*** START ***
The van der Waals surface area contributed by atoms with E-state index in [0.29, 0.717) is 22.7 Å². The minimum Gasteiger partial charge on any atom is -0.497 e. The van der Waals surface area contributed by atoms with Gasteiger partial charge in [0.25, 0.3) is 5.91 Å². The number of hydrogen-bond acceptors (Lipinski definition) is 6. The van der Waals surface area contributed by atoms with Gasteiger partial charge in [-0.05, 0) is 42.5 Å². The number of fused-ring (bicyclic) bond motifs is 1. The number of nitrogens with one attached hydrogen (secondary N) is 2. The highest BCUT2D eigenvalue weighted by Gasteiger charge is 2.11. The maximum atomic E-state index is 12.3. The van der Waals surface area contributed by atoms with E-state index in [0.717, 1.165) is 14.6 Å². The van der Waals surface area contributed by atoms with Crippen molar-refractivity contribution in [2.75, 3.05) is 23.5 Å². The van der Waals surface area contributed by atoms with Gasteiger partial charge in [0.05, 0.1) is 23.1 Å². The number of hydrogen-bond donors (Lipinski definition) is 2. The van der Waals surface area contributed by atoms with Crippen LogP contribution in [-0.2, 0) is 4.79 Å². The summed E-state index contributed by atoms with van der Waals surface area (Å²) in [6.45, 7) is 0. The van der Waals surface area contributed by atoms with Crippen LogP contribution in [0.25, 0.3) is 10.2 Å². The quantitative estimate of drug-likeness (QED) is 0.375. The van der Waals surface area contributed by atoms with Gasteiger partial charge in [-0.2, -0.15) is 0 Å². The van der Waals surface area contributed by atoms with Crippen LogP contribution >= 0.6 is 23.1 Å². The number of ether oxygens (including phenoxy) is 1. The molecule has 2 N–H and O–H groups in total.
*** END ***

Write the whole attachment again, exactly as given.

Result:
The van der Waals surface area contributed by atoms with E-state index in [0.29, 0.717) is 22.7 Å². The minimum Gasteiger partial charge on any atom is -0.497 e. The van der Waals surface area contributed by atoms with Gasteiger partial charge in [0.25, 0.3) is 5.91 Å². The number of hydrogen-bond acceptors (Lipinski definition) is 6. The van der Waals surface area contributed by atoms with Gasteiger partial charge in [-0.05, 0) is 42.5 Å². The number of fused-ring (bicyclic) bond motifs is 1. The number of nitrogens with one attached hydrogen (secondary N) is 2. The highest BCUT2D eigenvalue weighted by Gasteiger charge is 2.11. The maximum atomic E-state index is 12.3. The van der Waals surface area contributed by atoms with E-state index in [0.717, 1.165) is 14.6 Å². The van der Waals surface area contributed by atoms with Crippen molar-refractivity contribution in [2.75, 3.05) is 23.5 Å². The van der Waals surface area contributed by atoms with Gasteiger partial charge in [0.05, 0.1) is 23.1 Å². The number of hydrogen-bond donors (Lipinski definition) is 2. The van der Waals surface area contributed by atoms with Crippen LogP contribution in [-0.2, 0) is 4.79 Å². The summed E-state index contributed by atoms with van der Waals surface area (Å²) in [6.45, 7) is 0. The van der Waals surface area contributed by atoms with Crippen LogP contribution in [0.25, 0.3) is 10.2 Å². The quantitative estimate of drug-likeness (QED) is 0.375. The van der Waals surface area contributed by atoms with Gasteiger partial charge in [-0.2, -0.15) is 0 Å². The van der Waals surface area contributed by atoms with Crippen LogP contribution >= 0.6 is 23.1 Å². The number of ether oxygens (including phenoxy) is 1. The molecule has 2 N–H and O–H groups in total.